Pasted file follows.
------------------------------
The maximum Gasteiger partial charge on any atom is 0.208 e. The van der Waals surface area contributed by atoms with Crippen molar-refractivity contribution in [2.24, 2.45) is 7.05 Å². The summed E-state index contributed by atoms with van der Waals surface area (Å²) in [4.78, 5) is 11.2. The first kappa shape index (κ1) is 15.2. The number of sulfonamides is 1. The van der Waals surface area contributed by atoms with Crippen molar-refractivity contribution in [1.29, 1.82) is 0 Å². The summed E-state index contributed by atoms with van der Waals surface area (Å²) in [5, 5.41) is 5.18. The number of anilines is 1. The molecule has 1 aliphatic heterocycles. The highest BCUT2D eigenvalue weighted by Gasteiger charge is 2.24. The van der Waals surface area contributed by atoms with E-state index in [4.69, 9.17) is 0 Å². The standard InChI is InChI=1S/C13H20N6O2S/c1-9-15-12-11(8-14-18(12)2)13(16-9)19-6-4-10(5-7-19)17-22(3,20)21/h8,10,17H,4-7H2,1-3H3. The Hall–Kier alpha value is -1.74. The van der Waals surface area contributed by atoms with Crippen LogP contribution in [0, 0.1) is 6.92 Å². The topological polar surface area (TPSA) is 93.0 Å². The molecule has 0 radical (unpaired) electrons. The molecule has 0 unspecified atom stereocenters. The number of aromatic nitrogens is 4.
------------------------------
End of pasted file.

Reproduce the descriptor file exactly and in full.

The maximum Gasteiger partial charge on any atom is 0.208 e. The van der Waals surface area contributed by atoms with Crippen molar-refractivity contribution in [2.24, 2.45) is 7.05 Å². The summed E-state index contributed by atoms with van der Waals surface area (Å²) in [4.78, 5) is 11.2. The first kappa shape index (κ1) is 15.2. The number of sulfonamides is 1. The van der Waals surface area contributed by atoms with Crippen molar-refractivity contribution in [1.29, 1.82) is 0 Å². The summed E-state index contributed by atoms with van der Waals surface area (Å²) in [5, 5.41) is 5.18. The number of anilines is 1. The molecule has 1 aliphatic heterocycles. The highest BCUT2D eigenvalue weighted by Gasteiger charge is 2.24. The van der Waals surface area contributed by atoms with E-state index in [4.69, 9.17) is 0 Å². The standard InChI is InChI=1S/C13H20N6O2S/c1-9-15-12-11(8-14-18(12)2)13(16-9)19-6-4-10(5-7-19)17-22(3,20)21/h8,10,17H,4-7H2,1-3H3. The Hall–Kier alpha value is -1.74. The van der Waals surface area contributed by atoms with Crippen LogP contribution in [0, 0.1) is 6.92 Å². The topological polar surface area (TPSA) is 93.0 Å². The molecule has 0 radical (unpaired) electrons. The molecule has 0 unspecified atom stereocenters. The number of aromatic nitrogens is 4.